Last weekend, I ran the Ragnar Madison-to-Chicago relay with some friends from school.
Reebok sponsors a number of these events around the country every year. Over the course of 30 hours, teams of 12 (or 6 for the endurance runners among us) switch off running 3-8 mile stretches of road and trial for a total of 200ish miles. Teams are usually divided up into 2 vans, allowing one van to rest for a few hours while the other half of the team runs. There is always one runner from each team on the road at all times.
I was recruited to the team months ago by a friend from college who is also a grad student here. I had no idea what to expect. As race weekend approached, I realized I had accidentally volunteered to captain a van of runners I had never even met before. I also got busy in the preceding weeks and missed a lot of my planned training runs. Under-trained and stuck in a smelly minivan with strangers who are sort of my responsibility? Oh joy.
Luckily, Ragnar is one of those intense experiences that just blows up your personal boundaries – suffering together, unwashed and exhausted – resulting in fast friendships with relative strangers.
My initial nervousness wore off pretty quickly when our first runner took off. We jumped in the car to find a place along the route to cheer him on and provide some much needed water on a 90 degree day. Any lingering doubts about this endeavor vanished during my first run, 5.8 miles around 2pm, on the lovely Gracial Drumlin Trail near Lake Mills, WI. Though it was brutally hot and sunny, it felt great to run on trails for the first time in months. I was able to hold a faster pace than I expected. I’d forgotten how deeply rewarding running can be.
After we finished our first leg, the other van full of runners took over for a few hours while we rested at a local high school that opened its doors to Ragnar. The rest was all too brief, as we headed into our second leg of the race: overnight runs. The pack of runners (over 400 teams for the Chicago race) thins out over night, and you rarely encounter other runners. I asked one of my teammates – an amazing endurance runner that I was fortunate to meet through this race – to accompany me on my 1am run because it included a stretch of dark, isolated trail. I asked him to pace me for the first two miles, and then feel free to rejoin everyone else in the van.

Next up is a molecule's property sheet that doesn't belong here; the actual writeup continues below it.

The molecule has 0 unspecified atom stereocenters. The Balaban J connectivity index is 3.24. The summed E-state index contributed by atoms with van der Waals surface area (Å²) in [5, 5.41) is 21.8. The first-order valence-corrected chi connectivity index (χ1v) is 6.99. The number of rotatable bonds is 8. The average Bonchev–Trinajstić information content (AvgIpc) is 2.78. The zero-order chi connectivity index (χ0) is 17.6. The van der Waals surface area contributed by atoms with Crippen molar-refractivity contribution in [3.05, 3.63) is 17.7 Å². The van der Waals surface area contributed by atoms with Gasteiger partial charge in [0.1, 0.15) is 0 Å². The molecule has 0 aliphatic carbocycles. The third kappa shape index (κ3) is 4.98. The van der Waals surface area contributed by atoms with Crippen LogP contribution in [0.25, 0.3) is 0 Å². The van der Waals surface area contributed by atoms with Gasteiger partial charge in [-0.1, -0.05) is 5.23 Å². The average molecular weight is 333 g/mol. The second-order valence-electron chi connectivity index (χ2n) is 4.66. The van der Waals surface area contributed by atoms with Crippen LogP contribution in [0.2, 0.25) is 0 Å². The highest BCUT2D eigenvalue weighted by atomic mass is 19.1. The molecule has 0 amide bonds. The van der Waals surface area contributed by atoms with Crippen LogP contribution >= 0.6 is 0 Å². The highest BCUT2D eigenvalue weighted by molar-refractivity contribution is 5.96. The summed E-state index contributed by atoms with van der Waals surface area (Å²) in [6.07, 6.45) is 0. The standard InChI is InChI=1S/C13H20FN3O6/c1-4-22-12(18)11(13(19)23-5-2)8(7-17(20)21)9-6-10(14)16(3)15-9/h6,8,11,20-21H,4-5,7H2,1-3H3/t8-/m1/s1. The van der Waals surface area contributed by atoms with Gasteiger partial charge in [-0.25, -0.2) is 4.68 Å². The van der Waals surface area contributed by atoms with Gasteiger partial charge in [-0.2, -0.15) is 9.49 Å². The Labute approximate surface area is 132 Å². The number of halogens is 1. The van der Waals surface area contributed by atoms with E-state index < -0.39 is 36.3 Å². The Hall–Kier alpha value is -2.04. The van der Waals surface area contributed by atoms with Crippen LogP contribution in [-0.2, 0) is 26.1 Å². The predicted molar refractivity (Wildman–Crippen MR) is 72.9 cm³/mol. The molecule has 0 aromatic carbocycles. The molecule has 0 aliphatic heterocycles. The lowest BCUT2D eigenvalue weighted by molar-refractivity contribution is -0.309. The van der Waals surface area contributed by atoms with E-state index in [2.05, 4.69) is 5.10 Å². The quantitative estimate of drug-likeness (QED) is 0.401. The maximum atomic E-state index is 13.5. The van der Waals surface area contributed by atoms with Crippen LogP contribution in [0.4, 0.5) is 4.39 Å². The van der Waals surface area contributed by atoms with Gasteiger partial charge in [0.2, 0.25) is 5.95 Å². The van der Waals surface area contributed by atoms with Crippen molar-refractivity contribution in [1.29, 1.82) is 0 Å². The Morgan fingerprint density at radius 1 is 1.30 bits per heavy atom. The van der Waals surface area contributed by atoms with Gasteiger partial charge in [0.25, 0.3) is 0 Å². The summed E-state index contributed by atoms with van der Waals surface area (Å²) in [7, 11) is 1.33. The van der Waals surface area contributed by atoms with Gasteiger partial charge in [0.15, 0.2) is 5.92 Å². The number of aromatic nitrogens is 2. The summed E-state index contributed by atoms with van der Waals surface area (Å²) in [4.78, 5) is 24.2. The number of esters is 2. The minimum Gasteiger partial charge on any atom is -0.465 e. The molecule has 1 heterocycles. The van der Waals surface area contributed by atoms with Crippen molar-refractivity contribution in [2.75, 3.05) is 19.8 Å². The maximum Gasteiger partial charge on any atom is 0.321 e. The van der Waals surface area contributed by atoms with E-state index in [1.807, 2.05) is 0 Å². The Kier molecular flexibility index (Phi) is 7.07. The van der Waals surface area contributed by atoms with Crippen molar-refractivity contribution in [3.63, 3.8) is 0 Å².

He ended up running all 6 miles with me.
At 45 seconds faster pace per mile than my old 10k PR.
It was an amazing run and I am incredibly grateful to Ethan for running it with me. I would never have pushed myself that hard if I had been alone. The weather was perfect – crisp and cool. The roads were wide open. It felt like flying. I haven’t enjoyed a run that much in a long, long time.
After we finished our night runs, we went curled up in our sleeping bags for a few hours before running the last stretch for our time. When I tried to uncurl from my sleeping bag around dawn, I realized that my knee hurt. Throughout the morning, as my next run approached, I tried to stretch and ease up the tension behind my right kneecap. I was determined to pull my weight for the team.
Determined, right up until I started running, and felt like my knee was going to come out from under me. I had to drop out of the race. Ethan, my pacing buddy from the night before, ran back-to-back stretches to cover for me. I was incredibly disappointed. We had been keeping track of our progress on the back of our van, and now I wouldn’t be able to check off my last box. It sucked even more because the previous night’s run had been so amazing. I kept thinking, “This is what you get for forgetting – the running gods giveth, and the running gods taketh away.”
We met our last runner at the finish. Our entire team of 12 ran (well, hobbled in my case) across the line together. It was pretty adorable, despite my disappointment. After the race, we hung out, cleaned the van, and went our separate ways, an anticlimactic end to a very eventful weekend. I’m glad I did this. It reminded me that running is an amazing sport with some pretty incredibly highs and lows, and some pretty incredible people.
All photos were taken by teammates during the race.